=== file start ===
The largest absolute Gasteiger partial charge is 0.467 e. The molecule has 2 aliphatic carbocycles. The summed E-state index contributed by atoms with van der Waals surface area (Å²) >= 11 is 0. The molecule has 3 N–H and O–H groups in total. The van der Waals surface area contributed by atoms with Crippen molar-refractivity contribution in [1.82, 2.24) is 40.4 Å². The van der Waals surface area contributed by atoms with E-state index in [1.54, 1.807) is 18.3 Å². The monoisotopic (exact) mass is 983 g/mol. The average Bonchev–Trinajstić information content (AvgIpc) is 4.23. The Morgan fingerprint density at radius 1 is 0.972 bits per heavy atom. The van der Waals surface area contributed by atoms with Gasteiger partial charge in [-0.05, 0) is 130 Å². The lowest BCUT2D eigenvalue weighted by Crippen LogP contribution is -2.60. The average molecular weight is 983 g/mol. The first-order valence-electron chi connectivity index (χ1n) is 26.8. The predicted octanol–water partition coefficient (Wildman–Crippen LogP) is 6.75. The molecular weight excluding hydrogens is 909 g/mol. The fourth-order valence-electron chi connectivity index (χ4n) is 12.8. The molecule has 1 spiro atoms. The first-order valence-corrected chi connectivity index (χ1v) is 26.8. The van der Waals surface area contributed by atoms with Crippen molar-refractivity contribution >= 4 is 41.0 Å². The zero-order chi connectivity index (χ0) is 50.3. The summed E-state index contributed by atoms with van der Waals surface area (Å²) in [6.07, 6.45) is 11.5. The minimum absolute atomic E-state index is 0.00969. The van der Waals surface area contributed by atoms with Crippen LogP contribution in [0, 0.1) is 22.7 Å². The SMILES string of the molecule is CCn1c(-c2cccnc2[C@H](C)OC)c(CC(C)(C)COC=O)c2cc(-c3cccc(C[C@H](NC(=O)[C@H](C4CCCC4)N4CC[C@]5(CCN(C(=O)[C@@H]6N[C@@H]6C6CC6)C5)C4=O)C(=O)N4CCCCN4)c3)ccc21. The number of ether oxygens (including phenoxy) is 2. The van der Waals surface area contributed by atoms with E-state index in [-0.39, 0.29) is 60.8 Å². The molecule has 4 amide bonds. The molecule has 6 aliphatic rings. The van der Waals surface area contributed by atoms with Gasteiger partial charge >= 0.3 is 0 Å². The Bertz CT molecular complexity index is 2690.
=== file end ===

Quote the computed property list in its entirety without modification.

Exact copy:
The largest absolute Gasteiger partial charge is 0.467 e. The molecule has 2 aliphatic carbocycles. The summed E-state index contributed by atoms with van der Waals surface area (Å²) >= 11 is 0. The molecule has 3 N–H and O–H groups in total. The van der Waals surface area contributed by atoms with Crippen molar-refractivity contribution in [1.82, 2.24) is 40.4 Å². The van der Waals surface area contributed by atoms with E-state index in [1.54, 1.807) is 18.3 Å². The monoisotopic (exact) mass is 983 g/mol. The average Bonchev–Trinajstić information content (AvgIpc) is 4.23. The Morgan fingerprint density at radius 1 is 0.972 bits per heavy atom. The van der Waals surface area contributed by atoms with Gasteiger partial charge in [-0.05, 0) is 130 Å². The lowest BCUT2D eigenvalue weighted by Crippen LogP contribution is -2.60. The average molecular weight is 983 g/mol. The first-order valence-electron chi connectivity index (χ1n) is 26.8. The predicted octanol–water partition coefficient (Wildman–Crippen LogP) is 6.75. The molecular weight excluding hydrogens is 909 g/mol. The fourth-order valence-electron chi connectivity index (χ4n) is 12.8. The molecule has 1 spiro atoms. The first-order valence-corrected chi connectivity index (χ1v) is 26.8. The van der Waals surface area contributed by atoms with Crippen molar-refractivity contribution >= 4 is 41.0 Å². The zero-order chi connectivity index (χ0) is 50.3. The summed E-state index contributed by atoms with van der Waals surface area (Å²) in [6.07, 6.45) is 11.5. The minimum absolute atomic E-state index is 0.00969. The van der Waals surface area contributed by atoms with Crippen LogP contribution in [0, 0.1) is 22.7 Å². The SMILES string of the molecule is CCn1c(-c2cccnc2[C@H](C)OC)c(CC(C)(C)COC=O)c2cc(-c3cccc(C[C@H](NC(=O)[C@H](C4CCCC4)N4CC[C@]5(CCN(C(=O)[C@@H]6N[C@@H]6C6CC6)C5)C4=O)C(=O)N4CCCCN4)c3)ccc21. The number of ether oxygens (including phenoxy) is 2. The van der Waals surface area contributed by atoms with E-state index in [-0.39, 0.29) is 60.8 Å². The molecule has 4 amide bonds. The molecule has 6 aliphatic rings. The van der Waals surface area contributed by atoms with Gasteiger partial charge >= 0.3 is 0 Å². The Bertz CT molecular complexity index is 2690.